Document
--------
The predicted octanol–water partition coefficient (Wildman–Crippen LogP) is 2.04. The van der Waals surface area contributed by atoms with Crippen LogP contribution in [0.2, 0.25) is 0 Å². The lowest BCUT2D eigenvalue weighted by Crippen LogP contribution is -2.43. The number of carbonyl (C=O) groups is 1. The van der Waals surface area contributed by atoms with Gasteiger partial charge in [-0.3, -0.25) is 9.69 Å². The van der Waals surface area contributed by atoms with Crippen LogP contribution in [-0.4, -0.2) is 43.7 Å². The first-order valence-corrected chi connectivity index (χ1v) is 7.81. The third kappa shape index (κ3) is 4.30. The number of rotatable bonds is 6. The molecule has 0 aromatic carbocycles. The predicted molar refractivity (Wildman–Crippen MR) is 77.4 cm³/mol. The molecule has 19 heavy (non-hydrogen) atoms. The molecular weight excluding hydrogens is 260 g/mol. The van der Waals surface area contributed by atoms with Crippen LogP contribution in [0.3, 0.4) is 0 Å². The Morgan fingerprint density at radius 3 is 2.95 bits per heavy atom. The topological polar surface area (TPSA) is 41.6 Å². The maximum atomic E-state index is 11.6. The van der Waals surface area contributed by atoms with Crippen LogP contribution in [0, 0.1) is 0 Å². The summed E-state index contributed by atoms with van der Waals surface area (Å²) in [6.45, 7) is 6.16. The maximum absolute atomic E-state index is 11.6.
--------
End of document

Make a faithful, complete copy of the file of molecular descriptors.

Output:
The predicted octanol–water partition coefficient (Wildman–Crippen LogP) is 2.04. The van der Waals surface area contributed by atoms with Crippen LogP contribution in [0.2, 0.25) is 0 Å². The lowest BCUT2D eigenvalue weighted by Crippen LogP contribution is -2.43. The number of carbonyl (C=O) groups is 1. The van der Waals surface area contributed by atoms with Gasteiger partial charge in [-0.3, -0.25) is 9.69 Å². The van der Waals surface area contributed by atoms with Crippen LogP contribution in [-0.4, -0.2) is 43.7 Å². The first-order valence-corrected chi connectivity index (χ1v) is 7.81. The third kappa shape index (κ3) is 4.30. The number of rotatable bonds is 6. The molecule has 0 aromatic carbocycles. The predicted molar refractivity (Wildman–Crippen MR) is 77.4 cm³/mol. The molecule has 19 heavy (non-hydrogen) atoms. The molecular weight excluding hydrogens is 260 g/mol. The van der Waals surface area contributed by atoms with Crippen LogP contribution in [0.3, 0.4) is 0 Å². The Morgan fingerprint density at radius 3 is 2.95 bits per heavy atom. The topological polar surface area (TPSA) is 41.6 Å². The maximum atomic E-state index is 11.6. The van der Waals surface area contributed by atoms with Crippen LogP contribution in [0, 0.1) is 0 Å². The summed E-state index contributed by atoms with van der Waals surface area (Å²) in [6.45, 7) is 6.16. The maximum absolute atomic E-state index is 11.6.